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Churches band together for storm response in Meridian, Miss.

 


Churches band together for storm response in Meridian, Miss.

Sept. 16, 2005

By Woody Woodrick*

MERIDIAN, Miss. (UMNS) — An old adage says you can’t be all things to all people. When it comes to helping hurricane victims, churches in Meridian are trying.

Four United Methodist churches have worked together and with city officials to provide aid and support to those stranded by Hurricane Katrina.

Central United Methodist opened its Red Cross shelter on Aug. 28, the day before Hurricane Katrina made landfall in Mississippi and Louisiana. Later, Poplar Springs Drive United Methodist Church also opened as a shelter. St. Paul and Haven United Methodist churches have provided support for both shelters.

In addition to operating as a shelter for as many as 400 guests, Central has served as a distribution center for supplies, and it has brought in state and federal aid agencies to process evacuees’ claims. The church also has helped people who want to relocate to the east Mississippi city find homes and jobs.

“This is quite possibly the most eternally significant thing people could be a part of,” said the Rev. Roger Shock, an associate pastor at Central United Methodist Church. “It is transforming our new facility. It looks like it is being used. People’s lives are being touched by the Body of Christ like never before.”

The impact has been felt across the community. Central and Poplar Springs Drive churches are predominantly white. St. Paul and Haven are African-American churches. They have built a strong spirit of cooperation.

“We don’t have the capacity to do what Central can do,” said the Rev. Tim Thompson, pastor of St. Paul and Haven churches, “but we love God and were interested in what Central was doing.

“A large percentage of the evacuees are African American, and they want to see folks who look like them.”

Bill McBride, who manages the shelter for Central, agreed. “You see the customers we have,” McBride said. “I am smart enough to see they are not going to relate to me the way (Thompson) can. A lot of African Americans in the Meridian community are visiting with the guests. That community has come forward every time we’ve asked and furnished pastors and role models for our guests.”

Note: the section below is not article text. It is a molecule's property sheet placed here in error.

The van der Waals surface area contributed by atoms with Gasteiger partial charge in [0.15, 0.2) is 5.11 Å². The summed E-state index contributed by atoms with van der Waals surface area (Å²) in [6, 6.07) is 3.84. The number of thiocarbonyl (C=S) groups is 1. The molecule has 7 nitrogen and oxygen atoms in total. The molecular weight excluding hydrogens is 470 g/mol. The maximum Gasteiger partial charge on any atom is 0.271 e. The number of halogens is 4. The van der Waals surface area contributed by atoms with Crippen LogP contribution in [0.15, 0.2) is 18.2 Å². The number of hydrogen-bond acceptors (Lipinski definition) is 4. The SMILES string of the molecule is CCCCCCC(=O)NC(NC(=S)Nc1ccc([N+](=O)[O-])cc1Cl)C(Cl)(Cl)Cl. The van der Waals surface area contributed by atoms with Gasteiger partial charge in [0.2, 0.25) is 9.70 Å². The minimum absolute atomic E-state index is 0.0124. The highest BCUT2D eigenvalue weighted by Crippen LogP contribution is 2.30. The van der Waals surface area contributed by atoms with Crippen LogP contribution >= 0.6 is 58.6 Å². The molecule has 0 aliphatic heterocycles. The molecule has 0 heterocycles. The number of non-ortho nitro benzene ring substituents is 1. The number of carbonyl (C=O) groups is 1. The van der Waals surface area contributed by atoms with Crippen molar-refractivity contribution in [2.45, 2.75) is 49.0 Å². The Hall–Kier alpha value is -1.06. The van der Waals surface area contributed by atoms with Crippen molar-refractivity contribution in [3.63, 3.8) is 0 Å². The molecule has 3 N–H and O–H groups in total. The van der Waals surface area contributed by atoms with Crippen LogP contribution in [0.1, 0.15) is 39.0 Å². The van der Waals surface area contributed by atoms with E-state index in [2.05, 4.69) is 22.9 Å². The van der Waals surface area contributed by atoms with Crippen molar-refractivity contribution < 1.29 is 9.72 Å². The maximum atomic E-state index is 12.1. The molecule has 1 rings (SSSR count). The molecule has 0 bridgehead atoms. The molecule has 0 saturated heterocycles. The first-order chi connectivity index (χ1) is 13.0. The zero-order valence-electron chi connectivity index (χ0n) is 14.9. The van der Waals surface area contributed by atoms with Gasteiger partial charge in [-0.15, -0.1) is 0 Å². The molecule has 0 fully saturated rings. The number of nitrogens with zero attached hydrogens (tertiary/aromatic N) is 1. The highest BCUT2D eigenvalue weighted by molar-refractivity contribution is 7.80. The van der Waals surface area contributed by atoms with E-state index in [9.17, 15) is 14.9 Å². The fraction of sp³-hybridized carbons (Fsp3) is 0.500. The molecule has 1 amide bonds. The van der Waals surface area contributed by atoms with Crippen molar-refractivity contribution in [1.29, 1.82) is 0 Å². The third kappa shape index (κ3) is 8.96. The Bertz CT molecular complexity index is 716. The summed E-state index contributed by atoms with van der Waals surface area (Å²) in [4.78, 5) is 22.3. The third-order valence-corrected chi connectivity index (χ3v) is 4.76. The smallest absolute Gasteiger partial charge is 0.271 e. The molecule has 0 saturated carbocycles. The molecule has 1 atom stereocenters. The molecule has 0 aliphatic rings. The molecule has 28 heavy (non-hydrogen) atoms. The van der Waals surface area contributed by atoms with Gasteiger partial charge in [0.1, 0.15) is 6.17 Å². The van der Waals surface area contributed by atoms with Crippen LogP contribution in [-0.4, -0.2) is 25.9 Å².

The Sweet Spirit choir from St. Paul was scheduled to sing a couple of songs for the shelter guests Sept. 4, and the group was so well received that it sang for two hours, Thompson said. Four days later, choir director Jonas Crenshaw and other members of the group fed about 220 people still at the shelter.

All this in a city that got its share of damage. High winds knocked over trees, blowing many of them onto houses, across roads and through power lines.

Katrina is the second disaster Central has addressed as a Red Cross shelter. “I’m proud of what we’re doing,” McBride said. “We get a bigger blessing than they do.”

Civic leaders, taking notice of the shelter, have included Central in discussions of long-term issues relating to Katrina. During the days after the storm, government agencies came to the church and set up offices so the guests would not have to drive all over town to find out about Social Security checks, food stamps, Medicare and other services.

Perhaps most impressive has been the church’s work helping guests become permanent residents.

Shock said his wife, Jan Shock, and Deneane Nix suggested asking if any of the evacuees wanted to make Meridian their home. After about 40 families said yes, the women contacted government officials, who will screen applicants and do interviews. The church found an apartment complex where the owners agreed to waive a deposit and allow guests to move in without a lease.

Like other Mississippi churches, the Meridian congregations have found churches across the nation eager to help. Shock said Central has received thousands of dollars in donations to help with shelter expenses, and some churches have offered to sponsor families for up to six months.

While Central has been a leader, Shock said the response would not have happened without all the churches in the community. “The relationship among the churches will be improved,” he said. “We couldn’t do it without the Baptists, the Episcopalians and others in the community.”

Thompson said Central’s role doesn’t surprise him. “Central has been spiritually preparing for this for several years,” he said. “They’re learning how to better serve the community.”


*Woodrick is editor of the Mississippi Advocate, the newspaper of the United Methodist Church’s Mississippi Annual Conference.

News media contact: Tim Tanton, Nashville, Tenn., (615) 742-5470 or newsdesk@umcom.org.

 

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